Marriage, the Sudan way.

Ladies in Bor South Sudan

Another story by Enrico, a fellow aidworker in South Sudan, who wrote several short stories on The Road.

Late evening, I step out of our compound with a Ugandan colleague for a last (walking) meeting, when we're approached by a man wearing an military uniform, visibly eager to chat with a Kawagia ("white man" in the local language).

Despite their past bellicose nature, the locals here in Jonglei, South Sudan are usually friendly and discrete. After the usual how-are-you question, he uncommonly ventures a bit further by inquiring for my name and my nationality, and abruptly asks:
- “What’s marriage like in Europe?”
- “I beg your pardon?”, I say doubtfully.
- “I mean, do you pay the brides by cow or by cash?”, he specifies.
- “Well, neither of the two.”, I respond casually to hide my amusement
- “So what’s the advantage for the owner of the girl then?”, he replies with a big smile and looks at me as if I’m coming from outer space. He chuckles and as he walks away he turns to my colleague and says:
- “Hey, black brother, you’d better tell your friend how it works!” still smiling and mulling over the funniest thing that ever happened to him.

Picture courtesy Ulrik Pedersen


A Lady's Life 05 June, 2009 20:22  

lol never a dull moment.
Leaves you speechless doesn't it?

Michael Keizer 12 June, 2009 20:20  

When my then girlfriend and I worked in a remote village in Eastern Sudan, we told our local colleagues that we were married to avoid ruffling too many feathers. Most of them really knew the lay of the land (you cannot live in literally close quarters without letting slip something now and then), but it gave them plausible deniability towards some of the more strait-laced people in the village. My last day there (I left a couple of weeks before my girlfriend) they could allow themselves to let slip the semblance of ignorance about our real marital status, and during the goodbye party we had the evening before I left, a lot of half-joking estimates were bandied around for how many cows I should pay my in-laws.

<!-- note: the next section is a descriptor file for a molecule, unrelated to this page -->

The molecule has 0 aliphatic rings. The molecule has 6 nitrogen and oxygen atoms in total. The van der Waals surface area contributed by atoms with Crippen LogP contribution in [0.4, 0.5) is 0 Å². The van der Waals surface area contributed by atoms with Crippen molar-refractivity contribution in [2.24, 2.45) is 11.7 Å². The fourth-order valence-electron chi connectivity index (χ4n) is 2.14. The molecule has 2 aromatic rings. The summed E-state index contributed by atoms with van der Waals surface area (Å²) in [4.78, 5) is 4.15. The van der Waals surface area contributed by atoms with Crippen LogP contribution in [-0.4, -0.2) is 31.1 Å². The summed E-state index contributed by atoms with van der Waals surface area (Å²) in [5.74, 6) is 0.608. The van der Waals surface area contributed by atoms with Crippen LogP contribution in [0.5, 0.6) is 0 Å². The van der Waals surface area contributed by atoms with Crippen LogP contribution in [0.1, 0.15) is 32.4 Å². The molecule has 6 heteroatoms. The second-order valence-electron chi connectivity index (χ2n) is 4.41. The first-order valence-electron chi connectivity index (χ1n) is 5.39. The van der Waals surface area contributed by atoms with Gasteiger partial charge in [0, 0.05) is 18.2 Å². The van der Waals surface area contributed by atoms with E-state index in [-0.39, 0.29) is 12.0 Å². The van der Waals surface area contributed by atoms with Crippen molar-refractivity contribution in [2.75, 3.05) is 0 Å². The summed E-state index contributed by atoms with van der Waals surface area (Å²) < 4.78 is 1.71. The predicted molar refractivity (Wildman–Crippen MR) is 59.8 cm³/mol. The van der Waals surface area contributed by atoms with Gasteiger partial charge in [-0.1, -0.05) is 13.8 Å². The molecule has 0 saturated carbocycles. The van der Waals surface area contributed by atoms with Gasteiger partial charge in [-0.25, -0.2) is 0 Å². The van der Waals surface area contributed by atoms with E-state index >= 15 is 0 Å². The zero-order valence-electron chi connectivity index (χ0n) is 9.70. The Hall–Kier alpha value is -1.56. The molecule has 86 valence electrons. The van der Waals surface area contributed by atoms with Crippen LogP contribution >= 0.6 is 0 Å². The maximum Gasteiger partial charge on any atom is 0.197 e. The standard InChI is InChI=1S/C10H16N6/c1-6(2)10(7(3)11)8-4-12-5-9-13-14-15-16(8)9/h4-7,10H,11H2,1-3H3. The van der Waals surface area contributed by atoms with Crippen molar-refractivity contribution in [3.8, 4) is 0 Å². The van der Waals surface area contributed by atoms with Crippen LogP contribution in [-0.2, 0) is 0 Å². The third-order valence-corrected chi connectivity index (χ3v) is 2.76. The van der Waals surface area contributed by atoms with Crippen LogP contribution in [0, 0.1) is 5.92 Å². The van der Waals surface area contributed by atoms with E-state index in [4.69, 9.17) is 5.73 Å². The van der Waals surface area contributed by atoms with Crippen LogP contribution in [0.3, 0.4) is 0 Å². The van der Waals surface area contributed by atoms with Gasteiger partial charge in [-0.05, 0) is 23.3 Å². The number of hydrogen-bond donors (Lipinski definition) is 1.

When we married, four years later, there were no cows in evidence, but I was tempted to bring one to the ceremony. Only the conviction that even the famously laid-back Amsterdam police would take a dim view of the damage likely to be inflicted on the council offices stopped me from following through.

Peter 12 June, 2009 22:40  

@A Lady's Life:



Beautiful story.. When my -then- girlfriend and I lived together in Uganda, I fortunately did not have to hide our unmarried status...


gindeel 19 July, 2010 18:01  

Hey Guys......
its kind of discrimination what u have here, u think that you having fun but u guys actually harming our feelings as Sudanese. u bro who had to hide his marital status trust me now one would have asked u if u would have spoke the truth, because u r Christian and ur religious is respected in my country and u have the right to bring ur girl friend. the kind of marriage u speaks about in ur story is only in south Sudan, if u go to the north you find there is no dowry at all we get married like how u gets.
I hope that u will learn to utilize uses of internet based on fact, inorder to let people have benefit from ur experience.
I apology if I express my opinion in a hard way, but u should know that we are human

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